For 1960, it already had the new SWB berlinetta, and the 12 Hours of Seabring 1960, in a race where Ferrari officially competed because the organizers intended to compel participants to use a different fuel at Shell wearing the brand, plus the FIA â€‹â€‹had not yet approved the SWB as gran turismo, Hugus/Pabst, Sturgin/D’Orey and Arents/Kilberly, were fourth, sixth and seventh overall.
The Targa Florio was run on May 8, one of the new berlinetta with distance between short axes, piloted by Awl/Maglione took ninth place overall, but because the new model was not yet approved by the FIA, the first in the GT class it got a 250 GT Berlinetta of 1959 he had obtained the tenth place overall.
Before the race the 24 Hours of Le Mans June, the new Ferrari has already been approved by the FIA â€‹â€‹as GT cars and the race car so long as ditancia of short wheelbase enrolled.
The race was a tense and Ferrari Maranello cars finished first, second, fourth, fifth, sixth and seventh positions. Tavano/Lousted obtained the 4th place overall and first in the GT class, behind only prototypes Frere/Gardebien Ferrari 250 TR60 and Rodriguez/Pilette TR/59 Ferrari 250, Aston Martin and also DBR1/300 prototype SWB with three occupying the next three places.
Even Stirling Moss not usually was driving for Ferrari, the August 20, 1960 ran a SWB Berlinetta owned by Rob Walker with the steering wheel on the right side and the won the 25th Tropy Tourism Goodwood, and repeated his victory a week after at Brands Hatch, on both occasions competence came from Aston Martin DB4/GTs. In September Carlo Abate won the Inter-Europa Cup, also in a SWB Berlinetta.
The victories of the 250 GT SWB Berlinetta were continuous throughout the year. Mairesse/Berger were first in the Tour de France with Schlesser/Loustel second and Tavano/Martin third. Gendebien and Bianchi won the 1000 Km of Montlhery their SWB in October.
Only the most important victories have been scored here for the 1960 season, but Ferrari berlinetta in the hands of private teams, won many victories throughout Europe.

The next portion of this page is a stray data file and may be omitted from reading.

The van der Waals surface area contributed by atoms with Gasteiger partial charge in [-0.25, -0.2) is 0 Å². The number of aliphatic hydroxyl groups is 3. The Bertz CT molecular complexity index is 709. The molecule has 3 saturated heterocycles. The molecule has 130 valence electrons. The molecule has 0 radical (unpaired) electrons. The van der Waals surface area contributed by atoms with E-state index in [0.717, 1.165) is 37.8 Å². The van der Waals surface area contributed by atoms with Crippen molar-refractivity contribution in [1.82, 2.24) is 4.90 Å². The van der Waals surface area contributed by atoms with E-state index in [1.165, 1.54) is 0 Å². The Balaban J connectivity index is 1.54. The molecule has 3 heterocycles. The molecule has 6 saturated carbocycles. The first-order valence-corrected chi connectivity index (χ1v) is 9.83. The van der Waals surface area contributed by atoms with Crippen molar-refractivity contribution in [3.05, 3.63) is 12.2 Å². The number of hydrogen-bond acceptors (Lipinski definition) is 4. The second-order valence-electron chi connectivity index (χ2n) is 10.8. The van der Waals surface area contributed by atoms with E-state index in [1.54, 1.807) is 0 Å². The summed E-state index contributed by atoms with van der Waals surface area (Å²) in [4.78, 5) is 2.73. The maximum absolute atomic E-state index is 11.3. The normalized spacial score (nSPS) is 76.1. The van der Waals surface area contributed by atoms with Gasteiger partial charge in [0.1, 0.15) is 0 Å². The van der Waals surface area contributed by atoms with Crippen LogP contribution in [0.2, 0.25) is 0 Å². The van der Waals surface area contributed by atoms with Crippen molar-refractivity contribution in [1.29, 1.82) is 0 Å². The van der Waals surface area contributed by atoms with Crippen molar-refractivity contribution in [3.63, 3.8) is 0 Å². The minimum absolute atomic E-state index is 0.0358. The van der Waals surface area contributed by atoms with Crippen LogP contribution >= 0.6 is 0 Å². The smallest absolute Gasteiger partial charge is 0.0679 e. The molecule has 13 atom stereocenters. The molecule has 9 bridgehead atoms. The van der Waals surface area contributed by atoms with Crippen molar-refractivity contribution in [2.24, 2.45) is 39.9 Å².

By 1961, there were already 250 SWB Comp/61, which had an improved engine and mechanics. The first international event of this model was the race of the 12 Hours Seabring March 25, in her sports reporter Denise McCluggage and jazz saxophonist Alan Eager won the overall and first in GT. At Snetterton, England, on the same day, Mike Parkes and Graham Whitehead were first and second in their past SWB berlinetta Aston Martin DB4/GT Salvadori.
Jaguar announced for the month of March of that year and the presentation of the new car fans were expecting big things from this exciting new car. Jaguar XK scheduled the debut of the E-Fordwater Trophy race at Goodwood, England, but the presentation was unsuccessful and again Mike Parkes and Graham Whitehead were 1st and 4th places with their SWB berlinetta swb with Ireland and Moss Aston Martin sandwiched between them.
Then the E Type Jaguar, had an exceptional achievement participation when placing cars Graham Hill and Roy Salvadiri in positions 1st and 3rd in Aulton Park, England on 15 April, a month after his presentation to the public. Innes Ireland was 2nd in GT with Aston Martin and Ferrari had to settle for the 4th and 5th of Sears and Whitehead., Ferrari apparently had real competition now.
Two weeks later, in Spa-Francorchamps, Willy Mairesse spoiled the debut of continental XK-E Ferrari SWB placing first, Mike Parkes was driving for Jaguar now finished second and the third Whitehead scored another 250 GT SWB.
In testing for the 24 Hours of Lemans, traditionally took place two months before the race was in June, the Ferrari 250 GT SWB Berlinetta once again demonstrated its potential when the car Parkes/Tavano had rolled consistently to 193 kilometers per hour on average and had proved to be faster than all participating cars, except for esport prototype Ferrari and Maserati Bircage. Unfortunately, it was destroyed berlinetta por Jo Schlesser.
Already in the race, Noblet/Guichet and Grossman/Pilette they termininaron 3rd and 6th place overall for 1st and 2nd in the GT class with SWB berlinetta, the Ferrari 250 behind TRI/61 and Maserati.
The victories for Ferrari and berlinettas of short wheelbase continued during 1961. SWB Rob Walker, was led again by Stirling Moss at Le Mans and during the race had been placed as high as 3rd, before a blade divest fan and cut a water hose and the car overheated. The car was returned to Modena to rebuild the engine and Moss won the British Empire Trophy Race Car GT, in Silverstone on July 8, 1961.
In other races, Willy Mairesse drove his SWB for first place in the Six Hours of Auvergne. Moss won the International Meeting at Brands Hatch in August, and finished first in the RAC Tourist Trophy at Goodwood 26, also in August, with Mike Parkes also in a Ferrari berlinetta. Parkes won at Snetterton, October 3, Pedro and Ricardo Rodriguez won the Montlhery 1000km on 22 October and was Stirling Moss win in Nassau in December.